Outlook might soon let you access the contents of your Gmail inbox and Google Drive from within the web mail version of Microsoft’s popular email client.
According to The Verge, Microsoft has been discovered testing out this new Google account integration feature for Outlook.com. The new feature was first spotted on Wednesday, November 20, by a Twitter user known as Florian B.
Florian B tweeted out a screenshot showing how to add a Google account on Outlook.com. Looking at the screenshot (see below), it appears that the new Google account integration feature can be accessed by selecting an envelope-shaped icon with a tiny plus sign attached in it’s bottom right corner. The icon is located on the far left-hand side of the screen. A dialog box will pop up asking a user if they want to try the new Gmail + Outlook feature.
While the above screenshot indicates that only Gmail and the Google Calendar app will be integrated into Outlook.com, a second screenshot tweeted out by Florian B,also shows the integration of Google Drive into the Outlook web mail experience. In the below screenshot, it appears that users can access their Google Drive files via Outlook.com to attach them to Gmail or Outlook emails.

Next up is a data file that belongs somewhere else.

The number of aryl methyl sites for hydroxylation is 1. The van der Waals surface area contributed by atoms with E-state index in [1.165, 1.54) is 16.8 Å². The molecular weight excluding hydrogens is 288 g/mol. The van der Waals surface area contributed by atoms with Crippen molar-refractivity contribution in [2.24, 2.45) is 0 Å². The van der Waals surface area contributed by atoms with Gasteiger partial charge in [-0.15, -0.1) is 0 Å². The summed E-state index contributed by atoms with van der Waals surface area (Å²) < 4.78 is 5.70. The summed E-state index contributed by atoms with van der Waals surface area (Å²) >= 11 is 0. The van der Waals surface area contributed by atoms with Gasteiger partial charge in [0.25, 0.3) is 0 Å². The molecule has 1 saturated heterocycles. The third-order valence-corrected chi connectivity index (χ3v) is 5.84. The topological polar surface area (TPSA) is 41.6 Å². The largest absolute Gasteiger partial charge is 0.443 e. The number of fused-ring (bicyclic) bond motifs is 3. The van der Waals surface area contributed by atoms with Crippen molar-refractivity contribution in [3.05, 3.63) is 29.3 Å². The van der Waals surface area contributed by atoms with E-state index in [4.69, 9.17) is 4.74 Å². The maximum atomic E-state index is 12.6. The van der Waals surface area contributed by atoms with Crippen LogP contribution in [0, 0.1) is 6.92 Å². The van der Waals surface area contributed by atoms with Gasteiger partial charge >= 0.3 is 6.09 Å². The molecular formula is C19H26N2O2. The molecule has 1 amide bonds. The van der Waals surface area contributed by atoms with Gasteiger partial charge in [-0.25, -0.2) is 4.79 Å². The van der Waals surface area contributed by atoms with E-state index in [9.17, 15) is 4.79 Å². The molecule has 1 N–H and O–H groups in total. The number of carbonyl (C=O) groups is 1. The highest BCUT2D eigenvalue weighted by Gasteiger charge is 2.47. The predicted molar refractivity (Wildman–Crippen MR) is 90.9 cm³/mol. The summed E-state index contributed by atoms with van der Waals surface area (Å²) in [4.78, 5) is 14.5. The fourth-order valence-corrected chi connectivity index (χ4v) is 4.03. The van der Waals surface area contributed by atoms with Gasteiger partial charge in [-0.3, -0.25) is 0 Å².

Another screenshot also apparently indicates that once the Google account integration goes through on Outlook.com, the envelope-with-a-plus-sign icon turns into the well-known multicolored Google account icon.
It is unclear how many Outlook.com users have access to this new feature from Microsoft. In fact, Digital Trends tried to test out the feature, but the Google account integration icon has not appeared yet. The Verge and OnMSFT have both reported that they are unable to test the new feature since it hasn’t rolled out to them either. This may indicate that Microsoft is still testing the new feature and is opting to just slowly roll it out for now.
Florian B’s last tweet on the subject seems to support the possibility that Microsoft is still testing the feature: “The Gmail-Outlook integration is a good start, but it still feels early. You [can’t] easily move from one to the other …”
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